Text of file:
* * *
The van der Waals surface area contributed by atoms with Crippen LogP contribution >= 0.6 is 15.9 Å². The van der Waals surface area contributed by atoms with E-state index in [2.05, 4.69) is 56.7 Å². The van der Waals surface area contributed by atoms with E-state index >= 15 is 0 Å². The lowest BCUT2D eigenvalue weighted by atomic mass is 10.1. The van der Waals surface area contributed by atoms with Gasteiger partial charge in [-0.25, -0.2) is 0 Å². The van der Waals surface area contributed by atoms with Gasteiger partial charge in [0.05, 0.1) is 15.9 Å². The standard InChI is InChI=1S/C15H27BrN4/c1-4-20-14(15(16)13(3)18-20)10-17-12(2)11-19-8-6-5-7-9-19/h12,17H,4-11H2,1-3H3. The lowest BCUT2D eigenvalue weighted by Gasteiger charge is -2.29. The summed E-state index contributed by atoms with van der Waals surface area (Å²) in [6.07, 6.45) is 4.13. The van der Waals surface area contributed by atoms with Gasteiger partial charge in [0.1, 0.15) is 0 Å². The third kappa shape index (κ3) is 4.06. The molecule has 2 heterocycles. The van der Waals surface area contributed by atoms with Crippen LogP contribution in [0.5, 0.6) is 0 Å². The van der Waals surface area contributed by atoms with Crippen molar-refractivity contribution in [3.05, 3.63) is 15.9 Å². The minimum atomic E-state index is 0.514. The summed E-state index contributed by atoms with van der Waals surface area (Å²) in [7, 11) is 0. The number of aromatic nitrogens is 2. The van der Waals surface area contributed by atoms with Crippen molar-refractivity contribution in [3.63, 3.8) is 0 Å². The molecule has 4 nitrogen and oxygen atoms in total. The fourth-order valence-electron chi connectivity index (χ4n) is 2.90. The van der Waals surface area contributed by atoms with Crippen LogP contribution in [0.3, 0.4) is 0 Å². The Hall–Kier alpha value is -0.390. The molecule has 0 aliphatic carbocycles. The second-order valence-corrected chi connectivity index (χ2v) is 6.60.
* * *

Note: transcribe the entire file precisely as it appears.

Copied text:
The van der Waals surface area contributed by atoms with Crippen LogP contribution >= 0.6 is 15.9 Å². The van der Waals surface area contributed by atoms with E-state index in [2.05, 4.69) is 56.7 Å². The van der Waals surface area contributed by atoms with E-state index >= 15 is 0 Å². The lowest BCUT2D eigenvalue weighted by atomic mass is 10.1. The van der Waals surface area contributed by atoms with Gasteiger partial charge in [-0.25, -0.2) is 0 Å². The van der Waals surface area contributed by atoms with Gasteiger partial charge in [0.05, 0.1) is 15.9 Å². The standard InChI is InChI=1S/C15H27BrN4/c1-4-20-14(15(16)13(3)18-20)10-17-12(2)11-19-8-6-5-7-9-19/h12,17H,4-11H2,1-3H3. The lowest BCUT2D eigenvalue weighted by Gasteiger charge is -2.29. The summed E-state index contributed by atoms with van der Waals surface area (Å²) in [6.07, 6.45) is 4.13. The van der Waals surface area contributed by atoms with Gasteiger partial charge in [0.1, 0.15) is 0 Å². The third kappa shape index (κ3) is 4.06. The molecule has 2 heterocycles. The van der Waals surface area contributed by atoms with Crippen LogP contribution in [0.5, 0.6) is 0 Å². The van der Waals surface area contributed by atoms with Crippen molar-refractivity contribution in [3.05, 3.63) is 15.9 Å². The minimum atomic E-state index is 0.514. The summed E-state index contributed by atoms with van der Waals surface area (Å²) in [7, 11) is 0. The number of aromatic nitrogens is 2. The van der Waals surface area contributed by atoms with Crippen molar-refractivity contribution in [3.63, 3.8) is 0 Å². The molecule has 4 nitrogen and oxygen atoms in total. The fourth-order valence-electron chi connectivity index (χ4n) is 2.90. The van der Waals surface area contributed by atoms with Crippen LogP contribution in [0.3, 0.4) is 0 Å². The Hall–Kier alpha value is -0.390. The molecule has 0 aliphatic carbocycles. The second-order valence-corrected chi connectivity index (χ2v) is 6.60.